Hints and Tips When it Comes to Airbrushing Colours

This artwork will be demonstrated at the NEC in Birmingham in November.

This artwork will be demonstrated at the NEC in Birmingham in November.

Over the several years I have been airbrushing, I have tried countless airbrushing colours that have come back and forth into the cake market. Within these years, I’ve used colours which instead of enhancing your cake, dulls it down by the colours not being as vibrant as it is on the packaging or ends up clogging up your airbrush leaving you in a mad panic as you have a cake due for a customer tomorrow and you need new parts, which, conveniently won’t come until a week later. We’ve all been there and experienced the mad panic of our airbrushing colours not achieving the result we exactly want. 


In my opinion, I like to stay clear of any colours that has a little ball in the bottle or says you must shake well. This is often a good indication the airbrush colour separates and the very small particles in the colour are more likely to block up the airbrush. This may not be issue if you only use your airbrush for shading however great difficulty can occur when you start more finer work. I would also avoid mixing dust colours with alcohol as it also clogs up your airbrush and I have learned from my own mistakes after ruining a £300 airbrush.


With this, I must say, I’ve never been disappointed with the Kroma Airbrushing colours by KopyCake and constantly get drawn back to them time and time again. So, why is this?


One reason is simple: problems become easily solvable with these colours. For example, say if you accidentally leave the colour in the colour well of your airbrush over night and once remembering your mistake the colour has dried up inside or you pull back the trigger to your airbrush and it goes floppy. Easy mistakes to be made but normally quite problematic to solve with certain airbrush colours. I’ve found with the Kroma Colour airbrushing set its so easy to solve. 

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All you need is a cup of boiling water and to submerge the airbrush in the water. Soon enough, you will see all the colour melting away. Then all which is needed to be done is take the airbrush out of the water and spray. You’ll need to repeat this a few times but this will make the trigger go back to normal and clean your airbrush like new. I wouldn’t recommend this as a regular cleaning routine but it works when mistakes happen. 

 

Or if you accidentally make a small mistake on your cake, with most water based airbrush colours you can simply remove this with a cotton bud dipped into alcohol or lemon juice. The Kroma Colours, work great with this little trick as they are water based but are still extremely vibrant.


A slight issue I do tend to find with Kroma Colours, however, is when you start to layer certain colours, such as blue and yellow it does turn green. So when you’re trying to create a sunrise with the colour yellow and blue it does become quite difficult but even with this they are normally so easy to blend when it comes to colours such as reds and oranges.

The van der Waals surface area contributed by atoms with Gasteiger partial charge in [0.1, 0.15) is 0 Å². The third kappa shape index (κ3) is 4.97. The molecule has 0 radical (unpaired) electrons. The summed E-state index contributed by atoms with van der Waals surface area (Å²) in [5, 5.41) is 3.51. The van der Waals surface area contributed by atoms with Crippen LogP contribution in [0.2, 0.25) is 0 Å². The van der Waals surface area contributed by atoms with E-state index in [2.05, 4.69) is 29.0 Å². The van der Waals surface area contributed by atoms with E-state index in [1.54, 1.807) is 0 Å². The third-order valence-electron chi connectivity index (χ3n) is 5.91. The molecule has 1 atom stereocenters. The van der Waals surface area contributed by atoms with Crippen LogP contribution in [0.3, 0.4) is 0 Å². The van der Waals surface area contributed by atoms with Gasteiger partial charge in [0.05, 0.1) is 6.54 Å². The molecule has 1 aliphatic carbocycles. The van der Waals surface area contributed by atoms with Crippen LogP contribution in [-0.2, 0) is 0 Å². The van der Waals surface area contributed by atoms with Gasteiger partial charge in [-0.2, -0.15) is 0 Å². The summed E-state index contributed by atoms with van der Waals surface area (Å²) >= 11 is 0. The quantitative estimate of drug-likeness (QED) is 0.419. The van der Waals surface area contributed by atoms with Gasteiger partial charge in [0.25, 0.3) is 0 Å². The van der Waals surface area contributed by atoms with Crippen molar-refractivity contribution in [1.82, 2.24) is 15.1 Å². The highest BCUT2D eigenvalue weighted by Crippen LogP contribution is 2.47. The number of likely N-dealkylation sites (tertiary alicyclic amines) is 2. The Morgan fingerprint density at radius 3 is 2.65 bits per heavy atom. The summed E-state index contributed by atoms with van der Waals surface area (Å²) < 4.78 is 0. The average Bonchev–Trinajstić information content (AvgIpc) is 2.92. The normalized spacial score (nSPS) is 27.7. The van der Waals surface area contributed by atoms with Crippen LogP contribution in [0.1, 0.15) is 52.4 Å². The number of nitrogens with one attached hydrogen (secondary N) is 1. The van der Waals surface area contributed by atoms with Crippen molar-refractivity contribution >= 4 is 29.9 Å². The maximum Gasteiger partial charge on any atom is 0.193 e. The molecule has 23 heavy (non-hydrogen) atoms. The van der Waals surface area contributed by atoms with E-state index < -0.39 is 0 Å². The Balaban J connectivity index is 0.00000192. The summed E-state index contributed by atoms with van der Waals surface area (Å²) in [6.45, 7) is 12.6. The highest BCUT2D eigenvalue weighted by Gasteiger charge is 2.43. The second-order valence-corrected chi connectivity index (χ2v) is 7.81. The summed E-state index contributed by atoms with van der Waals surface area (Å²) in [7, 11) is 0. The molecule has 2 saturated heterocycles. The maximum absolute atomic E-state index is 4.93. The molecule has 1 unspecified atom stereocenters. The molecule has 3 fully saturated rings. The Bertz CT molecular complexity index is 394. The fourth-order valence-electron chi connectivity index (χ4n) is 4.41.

But not all airbrushing colours are negative and so many different brands can offer different techniques and different ways of working, as long as they are decent airbrushing colours and are all importantly, water soluble.


When you find the airbrush colours you enjoy using most, its always helpful to create a colour chart so you know what mixture of colours make the colour you need for your cake. You can do this with any branded colour but I always use my beloved Kroma Colours for my colour charts. 


To create a colour chart use a clean airbrush. For example add 3 drops of yellow and 1 drop of blue to the colour well. Hold your finger to the end of the of the airbrush to block the air flow, will will create air bubbles in the colour well and will mix the two colours together. Then test on a piece of paper what shade of colour comes out, in this instance it’ll be a light shade of green. Repeat this with your colours but remember to make a note of the amount of colour drops and the brand you are using. With the 12 Kroma Colours, I have made over 75 different mixes of colour, so its well worth the time and effort you put in and its an instant resource you can use without guessing how to create the colour you’d like.

A common question I get asked about the colour chart is how to create lighter colours, and if it is worth investing in a white airbrush colour. Normally, I very rarely use white and don’t feature it in my colour charts as from past experience I have had white block up the airbrush as its normally a thicker substance. I would recommend if you do need to lighten up a colour, simply spray less colour which should give you a lighter shade.

For you all to use and enjoy, with this blog, I have attached my own colour chart, where I use the Kroma Colour set. Hopefully it will save you all time but also give you a rough guide line to constructing your own if you choose too.

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